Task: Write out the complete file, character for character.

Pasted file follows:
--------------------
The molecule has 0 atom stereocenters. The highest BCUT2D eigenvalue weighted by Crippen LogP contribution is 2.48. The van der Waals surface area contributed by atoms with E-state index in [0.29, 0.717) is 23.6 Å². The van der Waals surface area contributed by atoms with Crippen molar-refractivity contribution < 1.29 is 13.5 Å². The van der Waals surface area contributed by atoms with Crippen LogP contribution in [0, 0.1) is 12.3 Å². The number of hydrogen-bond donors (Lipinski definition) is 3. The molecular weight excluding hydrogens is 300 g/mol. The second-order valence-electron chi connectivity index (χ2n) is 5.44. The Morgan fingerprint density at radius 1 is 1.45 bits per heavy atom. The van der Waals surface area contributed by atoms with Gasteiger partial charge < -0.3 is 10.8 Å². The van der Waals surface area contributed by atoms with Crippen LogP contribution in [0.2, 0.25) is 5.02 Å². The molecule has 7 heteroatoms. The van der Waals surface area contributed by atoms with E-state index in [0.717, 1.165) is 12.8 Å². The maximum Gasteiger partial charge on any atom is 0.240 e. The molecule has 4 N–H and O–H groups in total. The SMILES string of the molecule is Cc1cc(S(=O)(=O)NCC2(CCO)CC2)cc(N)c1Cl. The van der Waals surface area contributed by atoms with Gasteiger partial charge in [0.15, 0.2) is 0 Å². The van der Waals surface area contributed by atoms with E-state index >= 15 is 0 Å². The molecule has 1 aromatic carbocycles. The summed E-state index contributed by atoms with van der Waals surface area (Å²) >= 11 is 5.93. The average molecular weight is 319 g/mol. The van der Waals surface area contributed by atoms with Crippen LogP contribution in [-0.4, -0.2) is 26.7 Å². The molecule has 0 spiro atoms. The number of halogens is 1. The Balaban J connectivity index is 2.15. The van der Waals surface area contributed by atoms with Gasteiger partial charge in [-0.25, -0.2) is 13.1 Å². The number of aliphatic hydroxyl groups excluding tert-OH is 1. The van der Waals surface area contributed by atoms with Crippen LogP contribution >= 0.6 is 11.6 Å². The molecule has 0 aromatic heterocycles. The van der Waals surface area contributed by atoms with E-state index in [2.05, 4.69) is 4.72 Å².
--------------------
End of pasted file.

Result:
The molecule has 0 atom stereocenters. The highest BCUT2D eigenvalue weighted by Crippen LogP contribution is 2.48. The van der Waals surface area contributed by atoms with E-state index in [0.29, 0.717) is 23.6 Å². The van der Waals surface area contributed by atoms with Crippen molar-refractivity contribution < 1.29 is 13.5 Å². The van der Waals surface area contributed by atoms with Crippen LogP contribution in [0, 0.1) is 12.3 Å². The number of hydrogen-bond donors (Lipinski definition) is 3. The molecular weight excluding hydrogens is 300 g/mol. The second-order valence-electron chi connectivity index (χ2n) is 5.44. The Morgan fingerprint density at radius 1 is 1.45 bits per heavy atom. The van der Waals surface area contributed by atoms with Gasteiger partial charge < -0.3 is 10.8 Å². The van der Waals surface area contributed by atoms with Crippen LogP contribution in [0.2, 0.25) is 5.02 Å². The molecule has 7 heteroatoms. The van der Waals surface area contributed by atoms with E-state index in [0.717, 1.165) is 12.8 Å². The maximum Gasteiger partial charge on any atom is 0.240 e. The molecule has 4 N–H and O–H groups in total. The SMILES string of the molecule is Cc1cc(S(=O)(=O)NCC2(CCO)CC2)cc(N)c1Cl. The van der Waals surface area contributed by atoms with Gasteiger partial charge in [0.15, 0.2) is 0 Å². The van der Waals surface area contributed by atoms with E-state index >= 15 is 0 Å². The molecule has 1 aromatic carbocycles. The summed E-state index contributed by atoms with van der Waals surface area (Å²) >= 11 is 5.93. The average molecular weight is 319 g/mol. The van der Waals surface area contributed by atoms with Crippen LogP contribution in [-0.4, -0.2) is 26.7 Å². The molecule has 0 spiro atoms. The number of halogens is 1. The Balaban J connectivity index is 2.15. The van der Waals surface area contributed by atoms with Gasteiger partial charge in [-0.25, -0.2) is 13.1 Å². The number of aliphatic hydroxyl groups excluding tert-OH is 1. The van der Waals surface area contributed by atoms with Crippen LogP contribution >= 0.6 is 11.6 Å². The molecule has 0 aromatic heterocycles. The van der Waals surface area contributed by atoms with E-state index in [2.05, 4.69) is 4.72 Å².